To most, Hawaiʻi is seen only as a paradisal fantasy. This romanticization overshadows the realities of Hawaiʻi, causing media and entertainment to paint kamaʻaina (local residents) and Native Hawaiians inaccurately. Because of this, Hawaiʻiʻs history and local culture are unbeknown to those outside of the islands. One aspect often overlooked is Hawaiʻiʻs LGBTQ+ history.

In the 60ʻs and 70ʻs, many trans women and drag performers worked for The Glades, a club in Chinatown known for its elaborate shows. They were loved and adored until Hawaiʻi was forced into statehood. After this, peoples attitudes towards the LGBTQ+ community began to shift. Because of this, trans women and drag queens were required to wear “I’m a Boy” buttons on the streets by law. If they were found without it, they were fined and arrested. Rampant violence and death occurred around this time, with around 30 people from the community said to be murdered.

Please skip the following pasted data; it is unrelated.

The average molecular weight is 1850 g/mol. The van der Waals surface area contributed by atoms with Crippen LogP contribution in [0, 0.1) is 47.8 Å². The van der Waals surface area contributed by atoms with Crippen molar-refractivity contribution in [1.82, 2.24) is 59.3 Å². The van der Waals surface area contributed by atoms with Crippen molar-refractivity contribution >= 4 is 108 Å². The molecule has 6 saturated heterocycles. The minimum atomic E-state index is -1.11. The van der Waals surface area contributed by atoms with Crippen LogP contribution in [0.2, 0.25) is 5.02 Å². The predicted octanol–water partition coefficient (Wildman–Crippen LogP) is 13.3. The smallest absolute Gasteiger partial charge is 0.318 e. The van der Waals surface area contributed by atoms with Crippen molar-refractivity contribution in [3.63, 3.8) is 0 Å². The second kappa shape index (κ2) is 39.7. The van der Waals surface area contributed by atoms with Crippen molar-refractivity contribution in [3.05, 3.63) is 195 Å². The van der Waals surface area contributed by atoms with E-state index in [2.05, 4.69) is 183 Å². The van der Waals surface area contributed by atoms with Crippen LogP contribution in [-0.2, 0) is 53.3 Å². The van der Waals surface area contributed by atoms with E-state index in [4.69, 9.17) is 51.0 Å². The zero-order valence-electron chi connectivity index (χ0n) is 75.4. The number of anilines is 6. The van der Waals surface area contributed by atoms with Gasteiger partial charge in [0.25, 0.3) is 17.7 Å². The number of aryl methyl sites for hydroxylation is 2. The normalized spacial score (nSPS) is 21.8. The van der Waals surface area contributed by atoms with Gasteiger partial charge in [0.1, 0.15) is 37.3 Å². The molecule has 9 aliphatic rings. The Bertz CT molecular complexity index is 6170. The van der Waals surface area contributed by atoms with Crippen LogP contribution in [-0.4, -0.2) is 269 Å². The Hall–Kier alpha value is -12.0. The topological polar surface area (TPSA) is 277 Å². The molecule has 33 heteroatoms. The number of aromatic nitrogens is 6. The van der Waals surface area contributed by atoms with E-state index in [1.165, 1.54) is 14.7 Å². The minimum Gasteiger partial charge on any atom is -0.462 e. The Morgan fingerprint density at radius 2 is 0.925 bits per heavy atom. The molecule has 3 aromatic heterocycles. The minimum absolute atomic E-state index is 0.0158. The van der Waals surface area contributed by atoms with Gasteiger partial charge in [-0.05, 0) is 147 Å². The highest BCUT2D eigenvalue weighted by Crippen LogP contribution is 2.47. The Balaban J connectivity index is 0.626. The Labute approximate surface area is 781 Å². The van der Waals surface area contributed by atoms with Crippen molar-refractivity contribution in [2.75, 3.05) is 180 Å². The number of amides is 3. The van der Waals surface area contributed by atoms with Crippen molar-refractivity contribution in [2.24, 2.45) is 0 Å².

Things were much different in Hawaiʻi prior to colonization. In Native Hawaiian culture, when one is māhū, they are valued and seen as caregivers, teachers and healers. While the term can be used in a derogatory manner today, many people within the Native Hawaiian and LGBTQ+ community in Hawaiʻi still see the power in it.

During my research and time spent with O’ahu’s current māhū and drag queen community, I’ve learned that these beautiful subcultures have only had little documentation. My main goal with this project is to change that by preserving the memories of todayʻs performers in Honoluluʻs LGBTQ+ scene through photographs and interviews.